Find out more about Black Box DisplayPort KVM Switches:
VGA KVM Switches
VGA KVM extenders are ideal for an affordable smooth real-time switching experience and are capable of switching up to 1920x1200 VGA signals. These switches support dual, triple, or quad VGA video connectors, providing you with easy access to video heads on each channel.
Find out more about Black Box VGA KVM Switches:
KVM Switches benefits and applications
There are many things to look for in a KVM switch such as single- or dual-head support. Main benefits of this technology include:
Safeguarding Network and Cyber Intrusion through Secure KVM switches
Secure KVM switches are devices that allow network access at different levels of security. This prevents unauthorized network access and ensures multi-domain data isolation, as well as restricted switching and partitioning of video and data. By being capable of isolating between a secure network and a non-secure network, users have access to both systems from one user station thus saving space and costs. Users can securely manage, troubleshoot and configure IT equipment typically found in remote offices and IT racks - including servers, blades, switches, routers, network appliances, PBXs, firewalls, load balancers and power distribution units. This is especially important for command and control operations, including government, military, and defense. The most important features of secure KVM switches are secure port switching, data channel isolation, restricted USB connectivity,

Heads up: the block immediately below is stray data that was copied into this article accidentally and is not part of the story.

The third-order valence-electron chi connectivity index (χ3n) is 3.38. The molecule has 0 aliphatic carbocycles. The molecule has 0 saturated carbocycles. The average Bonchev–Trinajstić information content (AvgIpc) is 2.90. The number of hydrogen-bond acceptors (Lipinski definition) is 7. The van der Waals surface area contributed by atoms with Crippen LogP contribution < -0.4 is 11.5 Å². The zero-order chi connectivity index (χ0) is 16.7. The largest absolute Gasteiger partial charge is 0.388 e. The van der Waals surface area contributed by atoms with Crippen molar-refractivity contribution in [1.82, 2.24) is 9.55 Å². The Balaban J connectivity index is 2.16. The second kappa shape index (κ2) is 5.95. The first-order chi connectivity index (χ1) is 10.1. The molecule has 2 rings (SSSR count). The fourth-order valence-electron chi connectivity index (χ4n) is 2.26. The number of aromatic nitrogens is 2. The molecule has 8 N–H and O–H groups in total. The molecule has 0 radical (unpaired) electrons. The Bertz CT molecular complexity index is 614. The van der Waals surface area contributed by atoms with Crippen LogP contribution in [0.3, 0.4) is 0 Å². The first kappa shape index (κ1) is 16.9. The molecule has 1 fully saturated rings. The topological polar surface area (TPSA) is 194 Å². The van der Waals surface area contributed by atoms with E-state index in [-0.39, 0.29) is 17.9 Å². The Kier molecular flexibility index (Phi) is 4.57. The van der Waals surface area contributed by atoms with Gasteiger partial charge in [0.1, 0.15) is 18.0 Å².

and user data protection. Find more about Black Box Secure KVM Switches.
Dual Monitor / Multi-Monitor KVM Switching Setup
Dual and Multi-Monitor KVM switches can be found amongst both single user Desktop KVM switches and KVM matrix switches. This feature allows users to have an extended desktop experience and at the same time easily access all of the connected computers from a single console.
Multiple PC Setup
There are many tasks which can only be completed or completed far more easily, using a certain type of computer. An example would be a piece of software designed specifically for Mac OS. Furthermore, it is common for users to have a laptop or notebook for mobile use, and a PC for home use. By investing in a KVM switch, users can switch between two different types of devices.